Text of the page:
The abundance of magnesium in the interstellar medium is a powerful probe of star formation processes over cosmological time-scales. Magnesium has three stable isotopes, 24Mg, 25Mg, and 26Mg, which can be produced in both massive and intermediate-mass (IM) stars with masses between 2 and 8 M. In this work, we use constraints on the cosmic star formation rate density (SFRD) and explore the role and mass range of IM stars using the observed isotopic ratios. We compare several models of stellar nucleosynthesis with metallicity-dependent yields and also consider the effect of rotation on the yields of massive stars and its consequences on the evolution of the Mg isotopes. We use a cosmic evolution model updated with new observational SFRD data and new reionization constraints coming from 2018 Planck Collaboration determinations. We find that the main contribution of 24Mg comes from massive stars whereas 25Mg and 26Mg come from IM stars. To fit the observational data on magnesium isotopic ratios, an additional IM SFRD component is preferred. Moreover, the agreement between model and data is further improved when the range of IM masses is narrowed towards higher masses (5-8 M). While some rotation also improves the fit to data, we can exclude the case where all stars have high rotational velocities due to an overproduction of 26Mg.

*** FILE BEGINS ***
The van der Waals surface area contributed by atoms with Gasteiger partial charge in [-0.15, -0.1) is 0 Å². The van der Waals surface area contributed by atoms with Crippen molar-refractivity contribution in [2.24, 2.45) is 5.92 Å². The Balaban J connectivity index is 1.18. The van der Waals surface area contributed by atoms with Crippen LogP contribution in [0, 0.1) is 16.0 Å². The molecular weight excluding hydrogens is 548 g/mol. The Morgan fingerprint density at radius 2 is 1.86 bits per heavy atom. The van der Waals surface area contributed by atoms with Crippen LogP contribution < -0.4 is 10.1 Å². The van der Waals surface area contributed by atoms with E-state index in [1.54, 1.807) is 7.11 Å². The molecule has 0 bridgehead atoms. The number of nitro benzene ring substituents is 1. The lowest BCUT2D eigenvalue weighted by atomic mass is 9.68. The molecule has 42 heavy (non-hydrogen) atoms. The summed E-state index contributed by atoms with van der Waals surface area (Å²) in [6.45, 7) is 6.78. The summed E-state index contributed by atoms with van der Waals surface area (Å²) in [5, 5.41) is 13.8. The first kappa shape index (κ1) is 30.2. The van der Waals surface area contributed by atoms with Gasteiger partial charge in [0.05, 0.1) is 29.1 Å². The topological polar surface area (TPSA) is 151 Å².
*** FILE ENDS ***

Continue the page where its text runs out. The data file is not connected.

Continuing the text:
- Galaxies: ISM
- ISM: abundances